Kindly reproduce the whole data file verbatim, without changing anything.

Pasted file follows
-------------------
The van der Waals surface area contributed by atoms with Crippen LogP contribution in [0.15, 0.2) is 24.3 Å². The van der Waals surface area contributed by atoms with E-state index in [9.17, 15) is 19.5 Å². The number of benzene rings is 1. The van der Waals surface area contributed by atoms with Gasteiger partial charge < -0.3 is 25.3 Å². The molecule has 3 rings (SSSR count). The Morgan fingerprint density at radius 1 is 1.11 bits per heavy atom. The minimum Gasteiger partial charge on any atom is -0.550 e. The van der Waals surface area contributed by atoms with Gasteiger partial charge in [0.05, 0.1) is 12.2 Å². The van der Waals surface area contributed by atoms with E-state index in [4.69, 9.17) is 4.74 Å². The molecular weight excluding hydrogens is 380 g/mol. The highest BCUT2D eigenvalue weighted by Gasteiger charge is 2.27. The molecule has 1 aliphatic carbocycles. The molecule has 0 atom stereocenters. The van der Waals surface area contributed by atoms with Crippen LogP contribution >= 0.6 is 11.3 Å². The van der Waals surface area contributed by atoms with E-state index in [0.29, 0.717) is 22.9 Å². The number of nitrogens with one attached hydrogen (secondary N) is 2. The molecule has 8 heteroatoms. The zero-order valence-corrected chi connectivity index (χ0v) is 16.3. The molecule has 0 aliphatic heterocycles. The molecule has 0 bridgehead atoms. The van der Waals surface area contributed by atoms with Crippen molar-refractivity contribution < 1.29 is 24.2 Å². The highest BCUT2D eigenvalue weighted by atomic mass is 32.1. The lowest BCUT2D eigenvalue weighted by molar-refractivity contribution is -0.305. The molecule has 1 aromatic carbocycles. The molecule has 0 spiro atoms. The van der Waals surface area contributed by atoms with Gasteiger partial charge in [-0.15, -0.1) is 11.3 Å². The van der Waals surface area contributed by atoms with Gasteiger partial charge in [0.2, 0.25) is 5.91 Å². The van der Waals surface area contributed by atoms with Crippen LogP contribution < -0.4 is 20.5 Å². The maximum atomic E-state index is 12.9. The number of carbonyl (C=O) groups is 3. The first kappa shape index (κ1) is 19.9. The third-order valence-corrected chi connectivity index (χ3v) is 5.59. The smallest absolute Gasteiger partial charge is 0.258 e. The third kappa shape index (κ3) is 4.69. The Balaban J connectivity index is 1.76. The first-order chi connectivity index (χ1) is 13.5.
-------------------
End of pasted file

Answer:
The van der Waals surface area contributed by atoms with Crippen LogP contribution in [0.15, 0.2) is 24.3 Å². The van der Waals surface area contributed by atoms with E-state index in [9.17, 15) is 19.5 Å². The number of benzene rings is 1. The van der Waals surface area contributed by atoms with Gasteiger partial charge < -0.3 is 25.3 Å². The molecule has 3 rings (SSSR count). The Morgan fingerprint density at radius 1 is 1.11 bits per heavy atom. The minimum Gasteiger partial charge on any atom is -0.550 e. The van der Waals surface area contributed by atoms with Gasteiger partial charge in [0.05, 0.1) is 12.2 Å². The van der Waals surface area contributed by atoms with E-state index in [4.69, 9.17) is 4.74 Å². The molecular weight excluding hydrogens is 380 g/mol. The highest BCUT2D eigenvalue weighted by Gasteiger charge is 2.27. The molecule has 1 aliphatic carbocycles. The molecule has 0 atom stereocenters. The van der Waals surface area contributed by atoms with Crippen LogP contribution >= 0.6 is 11.3 Å². The van der Waals surface area contributed by atoms with E-state index in [0.29, 0.717) is 22.9 Å². The number of nitrogens with one attached hydrogen (secondary N) is 2. The molecule has 8 heteroatoms. The zero-order valence-corrected chi connectivity index (χ0v) is 16.3. The molecule has 0 aliphatic heterocycles. The molecule has 0 bridgehead atoms. The van der Waals surface area contributed by atoms with Crippen molar-refractivity contribution < 1.29 is 24.2 Å². The highest BCUT2D eigenvalue weighted by atomic mass is 32.1. The lowest BCUT2D eigenvalue weighted by molar-refractivity contribution is -0.305. The molecule has 1 aromatic carbocycles. The molecule has 0 spiro atoms. The van der Waals surface area contributed by atoms with Gasteiger partial charge in [-0.15, -0.1) is 11.3 Å². The van der Waals surface area contributed by atoms with Gasteiger partial charge in [0.2, 0.25) is 5.91 Å². The van der Waals surface area contributed by atoms with Crippen LogP contribution < -0.4 is 20.5 Å². The maximum atomic E-state index is 12.9. The number of carbonyl (C=O) groups is 3. The first kappa shape index (κ1) is 19.9. The third-order valence-corrected chi connectivity index (χ3v) is 5.59. The smallest absolute Gasteiger partial charge is 0.258 e. The third kappa shape index (κ3) is 4.69. The Balaban J connectivity index is 1.76. The first-order chi connectivity index (χ1) is 13.5.